GAO: Agency Need Not Perform Calculations For Offeror

An agency ordinarily is not required to perform calculations to determine whether an offeror’s proposal complies with a solicitation’s requirements, according to the GAO.

In a recent bid protest decision, the GAO rejected the protester’s argument that, in determining whether the proposal satisfied certain requirements, the agency should have used the information in the proposal to perform certain calculations.

The GAO’s decision in Mistral, Inc., B-411291.4 (Feb. 29, 2016) involved a DHS small business set-aside solicitation to obtain new mobile video surveillance systems.  The solicitation called for a best value evaluation considering three factors: technical, past performance, and price.

After taking corrective action in response to a bid protest, the DHS opened discussions with offerors in the competitive range, including Mistral, Inc.  In its written discussion questions for Mistral, the DHS asked Mistral to provide “an analysis and calculations” Mistral used to justify “the performance claims for Critical Failure Rate and Achieved Availability as prescribed in Section L of the solicitation.”  In response, Mistral’s final proposal revision directed the DHS to “the Excel spreadsheet (all formulas embedded)” submitted to the agency on a CD-ROM.

When the DHS examined the CD-ROM submitted by Mistral, it found only a PDF of the required information–not an Excel file.  Although Mistral provided a table with calculations, the DHS was unable to access the embedded calculations contained in the original Excel spreadsheet.  The DHS assigned Mistral a risk for failing to provide the formulas, and an overall “Satisfactory” rating for its technical proposal.  The DHS awarded the contract to a competitor, which also received a “Satisfactory” technical rating, but proposed a lower overall price.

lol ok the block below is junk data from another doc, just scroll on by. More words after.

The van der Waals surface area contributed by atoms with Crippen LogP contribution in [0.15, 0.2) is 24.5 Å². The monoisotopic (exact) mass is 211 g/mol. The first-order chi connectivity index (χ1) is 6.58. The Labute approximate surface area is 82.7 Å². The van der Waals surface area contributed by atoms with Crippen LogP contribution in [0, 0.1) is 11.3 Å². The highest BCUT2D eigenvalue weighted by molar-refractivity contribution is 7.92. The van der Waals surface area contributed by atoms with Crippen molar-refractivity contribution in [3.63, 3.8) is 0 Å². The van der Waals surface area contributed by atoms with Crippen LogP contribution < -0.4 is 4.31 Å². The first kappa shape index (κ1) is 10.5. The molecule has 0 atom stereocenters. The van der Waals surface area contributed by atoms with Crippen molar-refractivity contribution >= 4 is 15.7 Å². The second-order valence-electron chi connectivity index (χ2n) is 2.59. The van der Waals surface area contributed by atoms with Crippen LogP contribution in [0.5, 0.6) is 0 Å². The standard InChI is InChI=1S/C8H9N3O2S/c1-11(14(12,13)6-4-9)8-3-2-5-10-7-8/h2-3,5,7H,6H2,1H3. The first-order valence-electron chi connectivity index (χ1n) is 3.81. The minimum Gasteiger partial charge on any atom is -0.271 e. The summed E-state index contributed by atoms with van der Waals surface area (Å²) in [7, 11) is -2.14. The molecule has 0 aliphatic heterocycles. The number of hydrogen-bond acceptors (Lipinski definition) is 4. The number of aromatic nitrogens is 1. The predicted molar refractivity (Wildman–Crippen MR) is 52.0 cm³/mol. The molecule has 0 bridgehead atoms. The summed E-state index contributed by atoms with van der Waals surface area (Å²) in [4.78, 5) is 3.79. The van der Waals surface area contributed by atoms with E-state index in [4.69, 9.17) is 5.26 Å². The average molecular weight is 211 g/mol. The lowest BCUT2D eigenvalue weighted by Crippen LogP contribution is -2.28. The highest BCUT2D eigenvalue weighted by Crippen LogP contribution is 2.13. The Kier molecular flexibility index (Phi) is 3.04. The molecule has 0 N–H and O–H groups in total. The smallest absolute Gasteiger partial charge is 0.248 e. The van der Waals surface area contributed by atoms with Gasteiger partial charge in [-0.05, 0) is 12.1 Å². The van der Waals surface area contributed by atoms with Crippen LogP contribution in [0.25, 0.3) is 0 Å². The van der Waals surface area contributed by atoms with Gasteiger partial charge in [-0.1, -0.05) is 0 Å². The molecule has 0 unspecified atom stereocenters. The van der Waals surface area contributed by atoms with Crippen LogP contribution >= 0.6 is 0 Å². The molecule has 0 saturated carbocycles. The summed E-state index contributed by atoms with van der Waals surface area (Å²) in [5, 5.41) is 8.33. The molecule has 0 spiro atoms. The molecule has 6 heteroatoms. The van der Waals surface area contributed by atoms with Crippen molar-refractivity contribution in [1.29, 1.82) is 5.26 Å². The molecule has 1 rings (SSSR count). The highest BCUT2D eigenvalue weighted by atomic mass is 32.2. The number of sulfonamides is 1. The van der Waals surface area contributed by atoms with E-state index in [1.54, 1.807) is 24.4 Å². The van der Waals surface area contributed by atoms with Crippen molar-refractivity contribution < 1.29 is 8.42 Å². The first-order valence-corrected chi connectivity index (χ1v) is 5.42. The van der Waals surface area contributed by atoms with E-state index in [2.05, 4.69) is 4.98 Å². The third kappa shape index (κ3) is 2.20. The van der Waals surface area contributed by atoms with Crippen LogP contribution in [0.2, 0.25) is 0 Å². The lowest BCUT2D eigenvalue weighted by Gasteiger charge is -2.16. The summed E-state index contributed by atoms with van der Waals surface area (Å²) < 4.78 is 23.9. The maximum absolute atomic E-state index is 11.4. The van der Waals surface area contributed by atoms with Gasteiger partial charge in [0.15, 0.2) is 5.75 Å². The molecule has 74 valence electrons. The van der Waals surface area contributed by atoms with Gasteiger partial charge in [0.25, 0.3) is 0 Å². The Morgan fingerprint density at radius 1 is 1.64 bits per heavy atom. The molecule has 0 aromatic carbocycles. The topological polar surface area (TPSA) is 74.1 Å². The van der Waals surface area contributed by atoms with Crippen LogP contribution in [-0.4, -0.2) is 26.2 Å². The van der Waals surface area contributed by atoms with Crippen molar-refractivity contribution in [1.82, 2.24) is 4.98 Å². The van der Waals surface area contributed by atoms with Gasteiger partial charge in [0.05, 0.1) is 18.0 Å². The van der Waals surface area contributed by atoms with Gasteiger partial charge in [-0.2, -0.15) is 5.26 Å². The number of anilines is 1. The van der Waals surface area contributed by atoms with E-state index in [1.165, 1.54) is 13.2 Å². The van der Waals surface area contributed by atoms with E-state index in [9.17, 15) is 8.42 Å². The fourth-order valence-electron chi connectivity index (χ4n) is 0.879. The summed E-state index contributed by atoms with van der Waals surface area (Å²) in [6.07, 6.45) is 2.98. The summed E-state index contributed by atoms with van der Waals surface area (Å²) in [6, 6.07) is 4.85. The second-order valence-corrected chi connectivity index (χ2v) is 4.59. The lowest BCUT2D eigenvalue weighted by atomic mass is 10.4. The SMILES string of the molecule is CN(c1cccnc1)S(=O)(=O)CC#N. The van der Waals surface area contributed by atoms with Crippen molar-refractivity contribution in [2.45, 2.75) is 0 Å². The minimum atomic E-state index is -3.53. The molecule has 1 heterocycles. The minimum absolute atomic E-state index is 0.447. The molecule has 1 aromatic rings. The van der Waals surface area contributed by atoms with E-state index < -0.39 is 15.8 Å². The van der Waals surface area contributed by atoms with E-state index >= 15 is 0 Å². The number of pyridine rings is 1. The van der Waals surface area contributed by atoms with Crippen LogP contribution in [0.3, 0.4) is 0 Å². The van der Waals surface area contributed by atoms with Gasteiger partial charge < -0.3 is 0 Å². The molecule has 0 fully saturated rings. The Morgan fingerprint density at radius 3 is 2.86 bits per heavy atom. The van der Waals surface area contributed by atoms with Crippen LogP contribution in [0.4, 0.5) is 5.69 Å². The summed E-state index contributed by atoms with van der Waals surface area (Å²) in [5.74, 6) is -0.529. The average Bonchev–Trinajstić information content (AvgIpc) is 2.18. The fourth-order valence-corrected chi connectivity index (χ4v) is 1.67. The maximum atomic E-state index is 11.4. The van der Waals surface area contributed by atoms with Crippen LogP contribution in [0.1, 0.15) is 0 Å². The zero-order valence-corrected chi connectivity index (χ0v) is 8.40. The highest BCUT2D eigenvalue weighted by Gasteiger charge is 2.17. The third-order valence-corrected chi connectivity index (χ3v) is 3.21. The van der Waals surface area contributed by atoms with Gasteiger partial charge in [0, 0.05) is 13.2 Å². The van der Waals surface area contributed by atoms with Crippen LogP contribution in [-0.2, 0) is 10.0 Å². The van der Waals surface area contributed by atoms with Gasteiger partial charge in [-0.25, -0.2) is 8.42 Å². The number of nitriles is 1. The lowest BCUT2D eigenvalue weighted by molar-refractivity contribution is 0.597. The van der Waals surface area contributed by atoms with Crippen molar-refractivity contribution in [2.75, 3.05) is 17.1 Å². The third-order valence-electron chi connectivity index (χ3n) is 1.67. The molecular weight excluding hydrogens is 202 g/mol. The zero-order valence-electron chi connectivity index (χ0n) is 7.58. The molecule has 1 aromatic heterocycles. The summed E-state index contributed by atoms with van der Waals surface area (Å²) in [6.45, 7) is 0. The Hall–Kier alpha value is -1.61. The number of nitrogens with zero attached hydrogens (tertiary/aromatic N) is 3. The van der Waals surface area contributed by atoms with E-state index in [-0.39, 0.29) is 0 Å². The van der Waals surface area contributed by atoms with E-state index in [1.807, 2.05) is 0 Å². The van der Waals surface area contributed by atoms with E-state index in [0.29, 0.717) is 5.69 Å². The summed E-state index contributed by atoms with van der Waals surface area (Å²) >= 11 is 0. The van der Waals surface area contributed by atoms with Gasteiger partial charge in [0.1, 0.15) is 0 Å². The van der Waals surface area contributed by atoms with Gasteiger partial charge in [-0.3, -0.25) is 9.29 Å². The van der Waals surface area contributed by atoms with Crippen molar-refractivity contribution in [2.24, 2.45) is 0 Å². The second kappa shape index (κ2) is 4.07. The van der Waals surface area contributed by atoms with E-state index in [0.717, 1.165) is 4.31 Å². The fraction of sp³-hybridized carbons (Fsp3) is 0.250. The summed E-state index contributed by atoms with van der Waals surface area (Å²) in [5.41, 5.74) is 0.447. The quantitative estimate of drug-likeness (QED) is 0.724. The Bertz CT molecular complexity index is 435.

Mistral filed a bid protest with the GAO.  Mistral argued, in part, that the agency could have derived the calculations and formulas from the information provided in the PDF, and therefore should not have assigned a risk for the supposed absence of this information.

The GAO wrote that Mistral “does not explain how this could or should be done.”  And, “[m]ore importantly . . . an agency is not required to perform calculations or adapt its evaluation to comply with an offeror’s submission in order to determine whether a proposal was compliant with stated solicitation requirements.”  The GAO continued:

Stated differently, the question is not what the agency could possibly do to cure a noncompliant submission, but rather, what it was required to do.  Based on our review of the record, we agree with the agency’s conclusions that without the substantiating evidence to support Mistral’s performance claims as required by the solicitation, and requested by the agency during discussions, it was reasonable to assign a medium risk to Mistral’s proposal in this area. 

The GAO denied Mistral’s protest.

The Mistral, Inc. protest is a good reminder that it is up to an offeror to prepare a thorough, well-written proposal, including all information required by the solicitation.  It is not the agency’s responsibility, in the ordinary course, to perform calculations using the information provided by the offeror to determine whether the proposal meets the solicitation’s requirements.

And of course, Mistral is also a warning to offerors to be sure that electronic proposals are submitted in the appropriate format.  Although PDFs are commonly used in the submission of electronic proposals, there are circumstances in which a PDF may not get the job done–such as in Mistral, where the underlying Excel calculations, which weren’t available in PDF format, were important to the evaluation.